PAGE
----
In this lecture given to an International Journal of Epidemiology gathering in 2016, Dr. Richard Smith, former editor of the British Medical Journal (now The BMJ), posits that academic journals are fundamentally flawed and actually detract from academic and scientific research.
Smith first considers the reasons used to justify the existence of academic journals and finds that most of their stated purposes — as educational tools, reference materials, or forums for discussion — are outdated or invalid. The two things academic scientific journals do well, according to Smith, are to (1) provide a scoring system for academics, which allows universities to outsource this competency, and (2) promote pharmaceutical drugs.
Smith presents a list of current flaws in academic journals, arguing that:
- Journals publish an extremely biased sample of all the research that is performed;
- Many to most published articles in academic journals are of poor quality;
- The peer-review system is “faith-based, not evidence-based.” There is no evidence that peer review adds value to either the journals or the content published in them, and the system fails to reduce bias or fraud while slowing research timelines and increasing costs;
- Journals do not encourage reproduction of experiments;
- Eighty-five percent of research is wasted (by which Smith means that either the question the research seeks to answer doesn’t matter or has been answered before, the study is poorly designed, the study isn’t published, or the results aren’t available to everybody);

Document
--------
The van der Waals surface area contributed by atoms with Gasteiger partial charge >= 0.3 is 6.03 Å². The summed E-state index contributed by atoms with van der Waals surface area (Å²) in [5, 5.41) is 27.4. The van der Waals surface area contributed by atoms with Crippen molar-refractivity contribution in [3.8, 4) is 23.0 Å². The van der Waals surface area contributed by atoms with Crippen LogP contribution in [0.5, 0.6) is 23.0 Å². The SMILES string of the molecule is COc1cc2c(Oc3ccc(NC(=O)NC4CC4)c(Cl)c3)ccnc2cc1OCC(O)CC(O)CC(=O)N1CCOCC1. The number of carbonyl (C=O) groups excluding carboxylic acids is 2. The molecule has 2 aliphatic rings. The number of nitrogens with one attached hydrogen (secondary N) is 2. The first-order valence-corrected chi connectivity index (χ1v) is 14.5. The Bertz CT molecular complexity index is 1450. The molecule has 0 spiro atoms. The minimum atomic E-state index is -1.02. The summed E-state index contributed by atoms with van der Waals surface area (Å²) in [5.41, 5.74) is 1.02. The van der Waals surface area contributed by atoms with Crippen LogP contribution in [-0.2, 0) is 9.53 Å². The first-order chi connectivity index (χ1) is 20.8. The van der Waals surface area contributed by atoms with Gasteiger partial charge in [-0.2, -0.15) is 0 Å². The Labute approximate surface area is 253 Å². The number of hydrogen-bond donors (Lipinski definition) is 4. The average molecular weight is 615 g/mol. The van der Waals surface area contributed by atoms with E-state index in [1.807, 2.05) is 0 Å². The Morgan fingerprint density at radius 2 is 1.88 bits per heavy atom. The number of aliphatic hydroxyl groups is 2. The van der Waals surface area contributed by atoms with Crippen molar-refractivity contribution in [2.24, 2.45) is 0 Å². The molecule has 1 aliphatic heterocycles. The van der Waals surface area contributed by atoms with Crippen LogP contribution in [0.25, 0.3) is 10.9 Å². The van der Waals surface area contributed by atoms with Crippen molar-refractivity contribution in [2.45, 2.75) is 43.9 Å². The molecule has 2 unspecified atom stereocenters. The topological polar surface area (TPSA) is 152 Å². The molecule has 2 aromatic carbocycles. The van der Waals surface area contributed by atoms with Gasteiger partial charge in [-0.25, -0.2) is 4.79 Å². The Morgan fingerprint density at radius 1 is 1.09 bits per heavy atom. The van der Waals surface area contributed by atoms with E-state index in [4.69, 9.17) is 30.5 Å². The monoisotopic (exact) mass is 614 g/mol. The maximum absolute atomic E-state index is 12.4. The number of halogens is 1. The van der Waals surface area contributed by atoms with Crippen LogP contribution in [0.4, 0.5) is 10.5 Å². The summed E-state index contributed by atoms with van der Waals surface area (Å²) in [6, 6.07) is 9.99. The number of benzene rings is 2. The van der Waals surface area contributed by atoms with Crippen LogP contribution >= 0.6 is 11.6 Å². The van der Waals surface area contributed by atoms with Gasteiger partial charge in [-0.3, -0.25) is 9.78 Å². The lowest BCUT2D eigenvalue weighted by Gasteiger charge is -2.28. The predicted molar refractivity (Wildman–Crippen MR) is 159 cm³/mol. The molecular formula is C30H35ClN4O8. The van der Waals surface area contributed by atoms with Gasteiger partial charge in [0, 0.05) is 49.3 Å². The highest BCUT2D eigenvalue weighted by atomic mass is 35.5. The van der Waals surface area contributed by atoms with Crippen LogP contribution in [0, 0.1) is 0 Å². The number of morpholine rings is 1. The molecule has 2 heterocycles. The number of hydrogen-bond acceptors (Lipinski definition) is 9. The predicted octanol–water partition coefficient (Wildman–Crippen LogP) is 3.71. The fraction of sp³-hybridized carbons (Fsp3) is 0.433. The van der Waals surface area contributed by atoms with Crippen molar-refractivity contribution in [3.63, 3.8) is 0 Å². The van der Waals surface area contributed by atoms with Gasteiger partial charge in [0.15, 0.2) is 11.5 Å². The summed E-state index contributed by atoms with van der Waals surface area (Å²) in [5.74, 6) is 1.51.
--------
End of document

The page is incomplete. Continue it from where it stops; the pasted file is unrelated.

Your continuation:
- Journals are inefficient, often requiring multiple rounds of review before publication;
- The average time to publish is often many months to years after submission, slowing down the research process and the advancement of the relevant field;
- Publication fraud is more common than we’d like to think;
- Academic journals are not transparent and are plagued with conflicts of interest;
- Most research remains inaccessible: Only 20 percent of studies are open access, despite the fact that most research is publicly funded and/or has implications for public benefit;
- Journals and their publishers exploit academics: Journals receive millions in revenue annually, with rich profit margins (30 percent or more in the highest-earning journals) — all while taking advantage of free labor provided by academics; and
- Predatory journals (i.e., journals that charge publication fees to authors and have no or very low editorial standards) are increasingly prevalent
In conclusion, Smith argues that peer review could be disposed of entirely and the majority of academic journals add no value to the scientific community. More specifically, he suggests that increasing research transparency, beginning at the start of study design, would ameliorate many of these issues.